Last week, in the fight for people with severe medical and other disabilities, indeed, in the fight against the culture of death, we have lost a lion who devoted his life to protecting the weakest and most defenseless among us.
Recently, the United States Supreme Court announced it would review the procedure for lethal injection used for death row inmates across the nation and whether or not that procedure is unconstitutional. According to the report, “cruel and unusual’ punishment concerns have been raised after a few executions didn’t go as planned, violating the rights of the person being executed.
Anybody paying attention to what has happened in our nation, and worldwide for that matter, regarding the lack of reverence for the dignity of life, is probably aware of the advances the culture of death has made over the past several decades. Here is some of what has happened:
The Terri Schiavo Life & Hope Network is pleased to announce two events, as part of Terri’s Day 2015, that will be held in Philadelphia on March 31st, 2015, the 10-year anniversary of Terri Schiavo’s death.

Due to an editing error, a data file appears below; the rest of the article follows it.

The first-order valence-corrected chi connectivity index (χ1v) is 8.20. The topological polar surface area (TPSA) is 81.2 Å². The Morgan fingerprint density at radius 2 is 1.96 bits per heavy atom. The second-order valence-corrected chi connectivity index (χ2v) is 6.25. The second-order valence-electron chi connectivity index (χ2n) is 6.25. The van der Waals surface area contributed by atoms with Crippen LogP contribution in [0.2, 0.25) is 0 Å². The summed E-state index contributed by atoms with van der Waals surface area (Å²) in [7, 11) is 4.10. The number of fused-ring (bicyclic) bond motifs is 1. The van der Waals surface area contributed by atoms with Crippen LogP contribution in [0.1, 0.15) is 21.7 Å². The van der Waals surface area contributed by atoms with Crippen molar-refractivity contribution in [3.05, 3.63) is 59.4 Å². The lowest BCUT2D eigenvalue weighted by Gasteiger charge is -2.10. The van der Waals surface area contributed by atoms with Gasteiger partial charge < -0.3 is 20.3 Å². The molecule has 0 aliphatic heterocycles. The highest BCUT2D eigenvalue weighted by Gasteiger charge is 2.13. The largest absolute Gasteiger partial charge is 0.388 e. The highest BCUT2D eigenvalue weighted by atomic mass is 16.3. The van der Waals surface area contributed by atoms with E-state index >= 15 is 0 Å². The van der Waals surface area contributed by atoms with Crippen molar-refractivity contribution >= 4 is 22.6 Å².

A silent and deadly epidemic is moving across America. No one is broadcasting it. No one is writing about it. Almost no one is even talking about it. But every day in hospitals, nursing homes and hospices across the country, more and more of our medically vulnerable loved ones are being euthanized.
According to research reviewed by board-certified medical geneticist and Co-Director of the Down Syndrome Program at Massachusetts General Hospital, Dr. Skotko, it is estimated that 92 percent of all women who receive a prenatal diagnosis of Down syndrome abort their baby.
Aside from the misleading claim in the article referring to my sister, Terri Schiavo, as being in a persistent vegetative state (PVS), the Boston Globe did a wonderful follow-up story on Haleigh Poutre’s tragic situation.
A Los Angeles Superior Court Judge reversed his own ruling, permitting Casey Kasem’s daughter, Kerri Kasem, to remove her father’s food and hydration (via feeding tube), which will result in his death by starvation and dehydration. Kasem’s wife of 33 years, Jean Kasem, is fighting for the life of her husband, with her attorney, Steve Haney, calling the judge’s decision, "the functional equivalent of a death sentence."
I wonder if we are paying attention to some of the more recent stories that have been reported in regards to euthanasia and assisted suicide. Arguably, the most troubling of them have been reported overseas, however things here in our country are getting worse, as well.